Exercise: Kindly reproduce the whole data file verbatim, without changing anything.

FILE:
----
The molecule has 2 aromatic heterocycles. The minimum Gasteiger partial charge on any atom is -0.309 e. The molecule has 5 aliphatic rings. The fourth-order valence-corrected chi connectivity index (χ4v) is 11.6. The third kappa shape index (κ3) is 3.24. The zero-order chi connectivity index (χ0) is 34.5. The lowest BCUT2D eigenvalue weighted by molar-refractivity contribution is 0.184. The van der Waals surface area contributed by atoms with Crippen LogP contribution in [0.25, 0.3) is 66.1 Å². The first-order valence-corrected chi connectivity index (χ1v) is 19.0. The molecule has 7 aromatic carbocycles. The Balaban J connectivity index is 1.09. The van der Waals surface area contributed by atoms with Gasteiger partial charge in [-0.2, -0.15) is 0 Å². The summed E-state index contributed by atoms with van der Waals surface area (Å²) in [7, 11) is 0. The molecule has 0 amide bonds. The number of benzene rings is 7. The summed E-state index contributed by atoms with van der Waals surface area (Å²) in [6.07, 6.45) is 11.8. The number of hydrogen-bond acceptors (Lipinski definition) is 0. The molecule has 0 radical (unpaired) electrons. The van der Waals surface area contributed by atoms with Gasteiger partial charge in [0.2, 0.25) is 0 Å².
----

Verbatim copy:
The molecule has 2 aromatic heterocycles. The minimum Gasteiger partial charge on any atom is -0.309 e. The molecule has 5 aliphatic rings. The fourth-order valence-corrected chi connectivity index (χ4v) is 11.6. The third kappa shape index (κ3) is 3.24. The zero-order chi connectivity index (χ0) is 34.5. The lowest BCUT2D eigenvalue weighted by molar-refractivity contribution is 0.184. The van der Waals surface area contributed by atoms with Crippen LogP contribution in [0.25, 0.3) is 66.1 Å². The first-order valence-corrected chi connectivity index (χ1v) is 19.0. The molecule has 7 aromatic carbocycles. The Balaban J connectivity index is 1.09. The van der Waals surface area contributed by atoms with Gasteiger partial charge in [-0.2, -0.15) is 0 Å². The summed E-state index contributed by atoms with van der Waals surface area (Å²) in [7, 11) is 0. The molecule has 0 amide bonds. The number of benzene rings is 7. The summed E-state index contributed by atoms with van der Waals surface area (Å²) in [6.07, 6.45) is 11.8. The number of hydrogen-bond acceptors (Lipinski definition) is 0. The molecule has 0 radical (unpaired) electrons. The van der Waals surface area contributed by atoms with Gasteiger partial charge in [0.2, 0.25) is 0 Å².